According to Matthew’s Gospel, the women at the tomb had an angel to talk them out of their sad search for normalcy. Tomorrow some of our Peace musicians will appear, live on Zoom or in recordings made just for us, to lift our spirits.

I really think of them as our private angels, bringing us messages of hope, and drawing our community together with music.

Tomorrow you will hear Jonathan Moretz and Bruce Goody, Andie Vogt and Preston Barbare, Leah Jonczyk and even Juliana McDonald!

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Good Friday


Special services of the church year open up some part of our Sunday morning liturgy. Maundy Thursday focuses on communion. Good Friday is our night of prayer, at the foot of the cross.

We hear the Passion according to John, then we turn our hearts to prayer.

The shadows and darkness of Holy Week are washed in hope and joy, and infused with God’s love. As we walk through them together we are reminded that there is no darkness, in time or eternity, that is dead and lifeless. God’s light and life breathe through everything that is, seen and unseen. Even when we cannot see our way out of some trouble, we remain hopeful children of God. The kingdom of God, our native land, is a kingdom of light.

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Holy Week


How priceless is your love, O God! All people take refuge under the shadow of your wings. Psalm 36:7

As we walk together out of Lent into the concentrated and spiritually intense days of Holy Week, keep faith in your heart. Walk with Jesus.

These are days to lean on our faith. Read a line a scripture, whisper a prayer or recite the Our Father.

This could be a profound season of spiritual growth for all of us.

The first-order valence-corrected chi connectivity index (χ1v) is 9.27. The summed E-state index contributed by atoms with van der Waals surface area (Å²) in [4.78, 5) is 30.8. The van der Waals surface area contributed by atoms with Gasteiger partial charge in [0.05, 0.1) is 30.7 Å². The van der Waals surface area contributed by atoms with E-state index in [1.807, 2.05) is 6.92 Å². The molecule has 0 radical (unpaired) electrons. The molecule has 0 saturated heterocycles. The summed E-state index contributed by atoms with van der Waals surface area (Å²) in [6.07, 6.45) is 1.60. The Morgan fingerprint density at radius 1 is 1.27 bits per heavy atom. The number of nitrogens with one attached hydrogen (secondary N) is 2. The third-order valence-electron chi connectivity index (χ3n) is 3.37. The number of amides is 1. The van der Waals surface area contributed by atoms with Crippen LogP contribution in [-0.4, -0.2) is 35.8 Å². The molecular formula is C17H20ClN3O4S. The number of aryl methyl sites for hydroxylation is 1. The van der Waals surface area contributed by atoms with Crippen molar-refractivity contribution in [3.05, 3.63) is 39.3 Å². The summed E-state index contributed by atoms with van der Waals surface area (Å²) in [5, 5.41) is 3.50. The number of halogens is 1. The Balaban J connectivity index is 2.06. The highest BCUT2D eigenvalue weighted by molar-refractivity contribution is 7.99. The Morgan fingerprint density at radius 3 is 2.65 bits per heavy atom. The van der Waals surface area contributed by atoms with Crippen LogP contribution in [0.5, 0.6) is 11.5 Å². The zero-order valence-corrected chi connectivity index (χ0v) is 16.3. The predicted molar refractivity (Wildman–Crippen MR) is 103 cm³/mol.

Maundy Thursday and Good Friday 7:30 pm

We will gather on Zoom for Maundy Thursday and Good Friday services. 7:30 pm both evenings. I will send a Zoom invitation with a link the afternoon of the service.

Readers and Musicians for Maundy Thursday and Good Friday

Bob Holmgren’s trumpet music on Palm Sunday brought us home to Peace. Leah and Abigail Jonczyk will play for us on Maundy Thursday. If you would like to play or sing on Zoom during Holy Week, send an email to me, text or call.


If you would like to read or help with the service on Thursday or Friday, from your home, let me know.

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Sunday of the Passion/Palm Sunday


Palm Sunday

A very large crowd spread their cloaks on the road, and others cut branches form the trees and spread them on the road. Matthew 21:8

This year we cannot gather in the fellowship hall, and we cannot process into sanctuary, singing “All glory laud and honor”, holding palm branches.

But you can hold a branch from a tree in your yard, or hold a plant from your living room, and let God’s blessing come on it, and thereby on your house, and on your family, and let that familiar branch or plant accompany you into holy week.

Marking Palm Sunday with a native branch is better than our normal practice of waving an imported palm branch anyway.

(Our friends who join us from Florida might wave palm branches. Palm trees grow there!)
Jesus comes into your life, into your home, to bless your living room and your yard. He brings back life. Let your trees and plants take part in the liturgy this year. Maybe we’ll make this a permanent change. Making Palm Sunday a local celebration would be a liturgical, theological and spiritual improvement.